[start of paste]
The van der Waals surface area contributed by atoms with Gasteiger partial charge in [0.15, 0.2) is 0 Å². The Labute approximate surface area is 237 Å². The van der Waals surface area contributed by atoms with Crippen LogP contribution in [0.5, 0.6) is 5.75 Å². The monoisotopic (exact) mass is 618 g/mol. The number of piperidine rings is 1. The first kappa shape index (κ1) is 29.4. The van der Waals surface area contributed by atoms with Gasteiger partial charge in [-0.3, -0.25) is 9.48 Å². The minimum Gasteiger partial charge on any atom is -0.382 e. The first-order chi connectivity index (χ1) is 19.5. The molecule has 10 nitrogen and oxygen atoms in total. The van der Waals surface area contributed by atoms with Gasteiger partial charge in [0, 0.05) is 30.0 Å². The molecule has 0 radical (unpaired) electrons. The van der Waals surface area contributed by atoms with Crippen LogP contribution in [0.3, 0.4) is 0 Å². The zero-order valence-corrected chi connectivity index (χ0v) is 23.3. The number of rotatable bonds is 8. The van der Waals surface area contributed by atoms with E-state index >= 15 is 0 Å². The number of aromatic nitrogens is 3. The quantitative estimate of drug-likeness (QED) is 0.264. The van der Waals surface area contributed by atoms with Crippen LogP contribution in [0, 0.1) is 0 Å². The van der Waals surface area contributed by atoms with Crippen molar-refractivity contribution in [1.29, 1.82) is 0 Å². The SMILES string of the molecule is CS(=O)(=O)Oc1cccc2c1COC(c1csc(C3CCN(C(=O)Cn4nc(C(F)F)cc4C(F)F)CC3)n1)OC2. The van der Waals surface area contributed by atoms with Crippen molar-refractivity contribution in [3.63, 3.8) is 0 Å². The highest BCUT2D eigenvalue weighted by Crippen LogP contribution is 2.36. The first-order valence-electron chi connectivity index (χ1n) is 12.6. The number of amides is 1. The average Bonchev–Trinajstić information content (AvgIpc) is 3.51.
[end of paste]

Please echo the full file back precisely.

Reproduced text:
The van der Waals surface area contributed by atoms with Gasteiger partial charge in [0.15, 0.2) is 0 Å². The Labute approximate surface area is 237 Å². The van der Waals surface area contributed by atoms with Crippen LogP contribution in [0.5, 0.6) is 5.75 Å². The monoisotopic (exact) mass is 618 g/mol. The number of piperidine rings is 1. The first kappa shape index (κ1) is 29.4. The van der Waals surface area contributed by atoms with Gasteiger partial charge in [-0.3, -0.25) is 9.48 Å². The minimum Gasteiger partial charge on any atom is -0.382 e. The first-order chi connectivity index (χ1) is 19.5. The molecule has 10 nitrogen and oxygen atoms in total. The van der Waals surface area contributed by atoms with Gasteiger partial charge in [0, 0.05) is 30.0 Å². The molecule has 0 radical (unpaired) electrons. The van der Waals surface area contributed by atoms with Crippen LogP contribution in [0.3, 0.4) is 0 Å². The zero-order valence-corrected chi connectivity index (χ0v) is 23.3. The number of rotatable bonds is 8. The van der Waals surface area contributed by atoms with E-state index >= 15 is 0 Å². The number of aromatic nitrogens is 3. The quantitative estimate of drug-likeness (QED) is 0.264. The van der Waals surface area contributed by atoms with Crippen LogP contribution in [0, 0.1) is 0 Å². The van der Waals surface area contributed by atoms with Crippen molar-refractivity contribution in [1.29, 1.82) is 0 Å². The SMILES string of the molecule is CS(=O)(=O)Oc1cccc2c1COC(c1csc(C3CCN(C(=O)Cn4nc(C(F)F)cc4C(F)F)CC3)n1)OC2. The van der Waals surface area contributed by atoms with Crippen molar-refractivity contribution in [3.63, 3.8) is 0 Å². The highest BCUT2D eigenvalue weighted by Crippen LogP contribution is 2.36. The first-order valence-electron chi connectivity index (χ1n) is 12.6. The number of amides is 1. The average Bonchev–Trinajstić information content (AvgIpc) is 3.51.